Front of the plantation house
Preservation Magazine, Summer 2015

Period Piece: A 19th-Century House in New Orleans Comes Back from Ruin

Professor and musician S. Frederick Starr restores an 1826 Creole-style house in New Orleans' Ninth Ward.

  • By: Joe Sugarman
  • Photography: Sara Essex Bradley

S. Frederick Starr takes a swig of his Louisiana-brewed Covington lager and looks out at the boats passing along the Mississippi River. “Isn’t this cool?” he asks. “There isn’t a better place to drink beer and watch ships go by.”

We’re sitting on the front porch of his 19th century New Orleans plantation house, which isn’t so much a well-executed restoration as it is a time machine with green cypress shutters and yellow plaster siding. When Hollywood scouts were looking for a setting for the 2006 time-travel thriller Déjà Vu, starring Denzel Washington, they chose Starr’s home. Although the building couldn’t accommodate all the oversize camera equipment, set designers re-created an exact replica of its first floor in a New Orleans warehouse.

Of the 21 plantation homes that once lined the river between the French Quarter and Chalmette (site of the Battle of New Orleans), only Starr’s, known as the Lombard Plantation, remains. It’s a rural anachronism set among the shotgun cottages of New Orleans’ Bywater neighborhood, more familiar to nonresidents as part of the Hurricane Katrina–ravaged Ninth Ward. In 1999, the Louisiana Office of Historic Preservation dubbed the circa 1826 structure “the most untouched plantation building in the entire state.”

Kitchen table and stove

The kitchen in the main house occupies a former office space.

Dining room

The wallpaper-like surface of the original dining room walls is actually a hand-stenciled grid of gold suns bracketed by half moons.

Twenty-five years ago, when Starr bought the house, you wouldn’t have been able to see any boat traffic from the front gallery. Blocking your view would have been a 10-foot tall chain-link fence, overgrown vegetation, and the remains of a cinderblock biker bar called Sarge’s that took up the entire front yard. But there was something about the house that Starr couldn’t resist.

While serving as provost of Tulane University in the early 1980s, he and the school’s dean of architecture at the time, Ronald Filson, had the notion that they would buy some of the city’s threatened properties to restore and resell. Nearly a decade later, Starr heard the Lombard house was up for sale.

Thanks to a motivated seller, he and Filson got it for $61,000 less than its $170,000 asking price. But the purchase of the dilapidated building did not sit well with his family.

“I told my father and he thought I was insane,” says Starr, who later bought out his partner’s share. “But it was this really rare thing—a totally intact rural West Indian plantation house sitting right in the middle of the city.” Incredibly, all the home’s original architectural details remained, including hand-forged iron shutter pulls, all door latches and hinges, and pine floors.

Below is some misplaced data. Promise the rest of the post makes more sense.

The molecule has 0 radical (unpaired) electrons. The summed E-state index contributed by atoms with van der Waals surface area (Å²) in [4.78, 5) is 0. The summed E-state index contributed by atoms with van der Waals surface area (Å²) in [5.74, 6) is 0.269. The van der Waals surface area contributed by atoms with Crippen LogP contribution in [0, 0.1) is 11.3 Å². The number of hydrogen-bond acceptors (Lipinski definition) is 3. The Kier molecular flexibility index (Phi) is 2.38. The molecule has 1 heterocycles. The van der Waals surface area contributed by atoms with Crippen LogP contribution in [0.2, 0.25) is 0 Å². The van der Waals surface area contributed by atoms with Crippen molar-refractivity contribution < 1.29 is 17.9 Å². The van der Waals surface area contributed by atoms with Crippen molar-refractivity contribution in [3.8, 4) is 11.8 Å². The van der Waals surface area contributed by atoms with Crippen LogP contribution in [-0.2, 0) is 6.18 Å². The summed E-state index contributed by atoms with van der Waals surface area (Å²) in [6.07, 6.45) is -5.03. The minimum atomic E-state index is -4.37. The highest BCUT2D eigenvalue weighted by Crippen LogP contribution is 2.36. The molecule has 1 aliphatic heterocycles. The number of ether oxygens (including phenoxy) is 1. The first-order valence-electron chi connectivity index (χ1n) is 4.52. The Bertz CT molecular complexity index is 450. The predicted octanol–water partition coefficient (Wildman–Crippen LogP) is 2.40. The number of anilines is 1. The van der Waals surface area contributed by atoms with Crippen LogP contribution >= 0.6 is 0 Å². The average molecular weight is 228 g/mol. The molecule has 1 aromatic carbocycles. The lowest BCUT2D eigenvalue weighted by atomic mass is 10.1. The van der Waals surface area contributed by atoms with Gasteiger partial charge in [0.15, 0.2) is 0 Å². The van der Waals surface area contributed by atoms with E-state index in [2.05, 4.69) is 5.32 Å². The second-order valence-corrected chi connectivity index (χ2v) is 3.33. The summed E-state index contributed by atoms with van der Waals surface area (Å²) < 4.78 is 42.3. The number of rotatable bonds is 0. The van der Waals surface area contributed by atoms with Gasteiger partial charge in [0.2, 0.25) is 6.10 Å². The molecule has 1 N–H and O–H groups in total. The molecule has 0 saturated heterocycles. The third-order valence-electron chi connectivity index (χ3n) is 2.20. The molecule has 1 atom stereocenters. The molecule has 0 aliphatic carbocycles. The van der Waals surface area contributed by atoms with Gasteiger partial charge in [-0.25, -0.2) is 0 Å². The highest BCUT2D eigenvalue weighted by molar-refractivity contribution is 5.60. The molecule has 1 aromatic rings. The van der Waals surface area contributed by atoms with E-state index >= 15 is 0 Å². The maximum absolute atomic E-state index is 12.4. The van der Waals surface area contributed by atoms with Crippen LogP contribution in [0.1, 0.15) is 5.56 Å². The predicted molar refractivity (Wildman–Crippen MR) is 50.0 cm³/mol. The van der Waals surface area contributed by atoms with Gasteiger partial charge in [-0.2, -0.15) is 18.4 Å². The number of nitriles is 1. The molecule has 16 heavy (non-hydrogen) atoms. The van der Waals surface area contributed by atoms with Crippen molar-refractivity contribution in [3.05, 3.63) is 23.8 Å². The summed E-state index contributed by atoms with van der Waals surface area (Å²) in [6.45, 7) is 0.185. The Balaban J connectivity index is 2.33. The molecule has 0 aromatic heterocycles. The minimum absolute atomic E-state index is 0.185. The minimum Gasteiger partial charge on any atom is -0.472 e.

Thanks to meticulous record-keeping by 19th-century notaries, Starr was able to replicate the home’s antebellum appearance, from the living room’s mahogany Clementi piano to the West Indian armoire in the bedroom and the sundial out front. Several years ago, he even reconstructed the 700-square-foot kitchen house and backyard potager garden, based in part on an 1844 notarial watercolor of the property. Architect Rick Fifield designed a structure so true to the notarial painting that the local Historic District Landmarks Commission demanded he introduce a change, so it wouldn’t be mistaken as original.

“I told my father and he thought I was insane....But it was this really rare thing—a totally intact rural West Indian plantation house sitting right in the middle of the city.”

Frederick Starr

To assist his efforts, Starr enlisted a team of “co-conspirators,” including builder Jack Stewart and Tulane architecture and preservation professor Eugene D. Cizek. With his students, Cizek prepared a set of measured drawings of the house for the Historic American Buildings Survey, as well as computer simulations based on the notarial painting and other records.

Starr, a former archaeologist and current chair of Johns Hopkins University’s Central Asia-Caucasus Institute, also used what he calls “forensic historic preservation” to piece together details that the notarial records didn’t show. Soil samples from the front yard revealed 200-year-old pollen with traces of grapefruit, lemon, loquat, and pomegranate, so he planted the same varieties. A rusty iron gutter bracket enabled a blacksmith to hand-forge precise copies, and helped determine the exact size of the original gutters. And bricks with well-worn, rounded sides revealed that the crown of the property’s well, reconstructed in 2008, lacked a superstructure. Instead, early owners used a heavy rope to pull up buckets of water, wearing down edges of the brick.

Why would anyone bother with such exactitude? “It’s a little bit crazy, but everyone dreams of doing something right,” says Starr, who, at 75 years old, still tours as a clarinetist for the Louisiana Repertory Jazz Ensemble, a nine-piece band that specializes in pre-1930s New Orleans jazz. “If you’re writing a book, you want everything in its place. It’s the same thing with this house.”

The reclamation really picked up steam in 2002, when Starr was able to buy and demolish the abandoned biker bar in front and the empty shotgun house out back. (He has since purchased several additional small pieces of land, expanding the grounds to approximately 1.25 acres.) Once Sarge’s was gone, the team was able to excavate and rebuild the 9-foot-wide herringbone brick walkway leading from the front steps to a gate on Bartholomew Street.

And then, Katrina.

In late August 2005, New Orleans’ levees failed during the aftermath of the hurricane. At the time, Starr was at his office in Washington, D.C., where he lives two-thirds of the year. Trying to follow the calamity from a thousand miles away, he figured his house, like most of the Ninth Ward, was underwater. Miraculously, it had been spared. Even the basement was dry.

Credit the original planners with placing the property on a natural levee, about 7 feet above sea level. “It’s so subtle you can’t even tell it’s on raised ground,” says Starr, who has such confidence in the home’s position that he still hasn’t bought flood insurance. “The original builders, the people who picked this location, knew exactly what they were doing.”

Sitting room with bright yellow painted walls